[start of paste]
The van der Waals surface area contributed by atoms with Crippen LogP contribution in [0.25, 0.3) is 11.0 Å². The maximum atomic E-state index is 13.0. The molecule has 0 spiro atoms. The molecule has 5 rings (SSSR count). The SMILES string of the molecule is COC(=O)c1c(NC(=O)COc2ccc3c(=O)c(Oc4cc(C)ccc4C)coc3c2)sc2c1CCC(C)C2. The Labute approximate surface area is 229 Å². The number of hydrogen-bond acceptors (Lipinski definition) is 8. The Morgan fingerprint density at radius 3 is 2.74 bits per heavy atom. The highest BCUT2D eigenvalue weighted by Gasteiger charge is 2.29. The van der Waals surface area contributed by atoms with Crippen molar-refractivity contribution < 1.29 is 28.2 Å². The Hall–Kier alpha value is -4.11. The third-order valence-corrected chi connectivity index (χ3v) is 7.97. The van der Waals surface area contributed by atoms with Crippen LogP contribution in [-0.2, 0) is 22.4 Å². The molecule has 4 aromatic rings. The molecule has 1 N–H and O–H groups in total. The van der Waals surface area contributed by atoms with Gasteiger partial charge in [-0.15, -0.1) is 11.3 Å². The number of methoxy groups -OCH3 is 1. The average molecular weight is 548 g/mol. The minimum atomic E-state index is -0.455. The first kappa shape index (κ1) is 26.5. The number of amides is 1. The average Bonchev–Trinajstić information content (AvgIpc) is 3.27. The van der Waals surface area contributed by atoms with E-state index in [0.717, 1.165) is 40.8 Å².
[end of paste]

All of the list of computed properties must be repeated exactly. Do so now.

The van der Waals surface area contributed by atoms with Crippen LogP contribution in [0.25, 0.3) is 11.0 Å². The maximum atomic E-state index is 13.0. The molecule has 0 spiro atoms. The molecule has 5 rings (SSSR count). The SMILES string of the molecule is COC(=O)c1c(NC(=O)COc2ccc3c(=O)c(Oc4cc(C)ccc4C)coc3c2)sc2c1CCC(C)C2. The Labute approximate surface area is 229 Å². The number of hydrogen-bond acceptors (Lipinski definition) is 8. The Morgan fingerprint density at radius 3 is 2.74 bits per heavy atom. The highest BCUT2D eigenvalue weighted by Gasteiger charge is 2.29. The van der Waals surface area contributed by atoms with Crippen molar-refractivity contribution < 1.29 is 28.2 Å². The Hall–Kier alpha value is -4.11. The third-order valence-corrected chi connectivity index (χ3v) is 7.97. The van der Waals surface area contributed by atoms with Crippen LogP contribution in [-0.2, 0) is 22.4 Å². The molecule has 4 aromatic rings. The molecule has 1 N–H and O–H groups in total. The van der Waals surface area contributed by atoms with Gasteiger partial charge in [-0.15, -0.1) is 11.3 Å². The number of methoxy groups -OCH3 is 1. The average molecular weight is 548 g/mol. The minimum atomic E-state index is -0.455. The first kappa shape index (κ1) is 26.5. The number of amides is 1. The average Bonchev–Trinajstić information content (AvgIpc) is 3.27. The van der Waals surface area contributed by atoms with E-state index in [0.717, 1.165) is 40.8 Å².